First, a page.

Maintaining a Sense of Community Within ASH
Published on: July 01, 2013
ASH’s strengths are our diversity and that we are a single voice for a broad field. However, while ASH continues to provide resources and services for hematologists in all areas, the enormous growth in the size of the annual meeting has made it increasingly more difficult to maintain a sense of community among our various smaller, sometimes distinct and sometimes overlapping, constituencies. ASH’s leadership is committed to ensuring that these communities persist and thrive.
This past fall we conducted an email survey of membership. Thirty-four percent of you responded, representing a broad spectrum of interests. At the ASH Executive Committee spring retreat, we looked closely at what you said.
You value ASH and especially the annual meeting. Since the best hematology science and best clinical research are presented, ASH is the natural and supportive home for translation in hematology. But there were repetitive concerns such as the meeting is too big, that it is too difficult to navigate, and that your specific subgroup interest (e.g., hemostasis/thrombosis, hematopathology, transfusion medicine, hematologic malignancies, red cells, pediatric hematology) was not specifically prioritized. This led us to consider how we might ensure that ASH (as a meeting and a society) better serve the communities and sub (sub) communities that we are.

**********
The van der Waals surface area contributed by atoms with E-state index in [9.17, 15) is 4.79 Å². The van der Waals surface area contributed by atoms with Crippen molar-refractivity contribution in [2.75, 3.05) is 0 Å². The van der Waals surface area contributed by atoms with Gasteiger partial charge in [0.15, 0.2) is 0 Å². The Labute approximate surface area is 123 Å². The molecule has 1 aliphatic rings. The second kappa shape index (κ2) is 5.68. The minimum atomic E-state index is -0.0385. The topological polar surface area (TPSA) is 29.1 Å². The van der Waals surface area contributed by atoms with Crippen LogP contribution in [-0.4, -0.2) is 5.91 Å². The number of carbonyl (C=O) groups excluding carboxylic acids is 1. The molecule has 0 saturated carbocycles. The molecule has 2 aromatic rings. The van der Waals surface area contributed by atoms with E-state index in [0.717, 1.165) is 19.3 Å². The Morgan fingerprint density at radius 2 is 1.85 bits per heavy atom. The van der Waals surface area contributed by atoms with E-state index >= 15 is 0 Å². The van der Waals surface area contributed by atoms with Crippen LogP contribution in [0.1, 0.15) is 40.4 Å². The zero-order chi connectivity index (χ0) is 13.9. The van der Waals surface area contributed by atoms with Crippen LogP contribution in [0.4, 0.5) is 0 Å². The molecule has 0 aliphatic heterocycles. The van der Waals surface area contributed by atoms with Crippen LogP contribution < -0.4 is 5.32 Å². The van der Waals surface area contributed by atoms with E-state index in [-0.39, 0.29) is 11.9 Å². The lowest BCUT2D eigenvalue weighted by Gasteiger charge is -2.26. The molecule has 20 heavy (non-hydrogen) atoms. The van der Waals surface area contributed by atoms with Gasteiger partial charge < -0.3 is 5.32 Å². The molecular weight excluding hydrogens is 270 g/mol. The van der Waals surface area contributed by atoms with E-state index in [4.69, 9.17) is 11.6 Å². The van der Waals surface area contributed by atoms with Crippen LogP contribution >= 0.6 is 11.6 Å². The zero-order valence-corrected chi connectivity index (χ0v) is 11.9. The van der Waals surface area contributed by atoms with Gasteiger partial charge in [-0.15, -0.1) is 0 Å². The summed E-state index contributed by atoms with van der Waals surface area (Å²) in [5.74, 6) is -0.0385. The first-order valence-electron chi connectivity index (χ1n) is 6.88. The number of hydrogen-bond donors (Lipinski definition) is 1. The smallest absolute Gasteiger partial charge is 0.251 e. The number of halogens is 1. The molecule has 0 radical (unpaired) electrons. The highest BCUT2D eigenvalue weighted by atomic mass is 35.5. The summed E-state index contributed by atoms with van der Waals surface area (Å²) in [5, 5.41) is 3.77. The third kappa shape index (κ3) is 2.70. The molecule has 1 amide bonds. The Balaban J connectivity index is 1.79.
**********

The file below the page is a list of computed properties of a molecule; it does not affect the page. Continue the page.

Here are some plans for December 2013: We have committed to having a better geographic coordination of topics at the annual meeting so that like sessions are nearby, allowing for more seamless transitions between abstract presentations. Tables and chairs will be grouped outside sessions on similar topics to encourage informal conversations among attendees with similar interests. In addition, the format of the Scientific and Education sessions will be consistent (with questions following each talk) so that timing between sessions is concordant.
Although more tables and chairs throughout the meeting venue will benefit networking among all communities, different groups have different needs. For example, the myeloid biology research community hosts a Friday workshop where scientific ideas are presented in a five-minute rapid-fire format and then discussed. We plan to invite other science subgroups to apply for similar support. Complete an application form.
Most importantly, however, we want to hear from you. While the member survey shows an overall high rate of satisfaction with ASH, we know that more can be done. We want to better understand how you identify with communities within the organization, the value you derive from these relationships, and how ASH can foster these smaller groups to flourish within the larger organization. We will be soliciting feedback from the membership on this issue in mid-July. Please respond with concrete suggestions – not about how you as an individual might be bettered served, but about how ASH might help your subset group(s) both at the annual meeting and throughout the year.
We will use what we learn to develop a proactive strategy to strengthen this valuable aspect of ASH membership. Creativity is encouraged! We look forward to piloting the best ideas, much as we did with the myeloid workshop, and when successful, the new activity will serve as a model for other communities.
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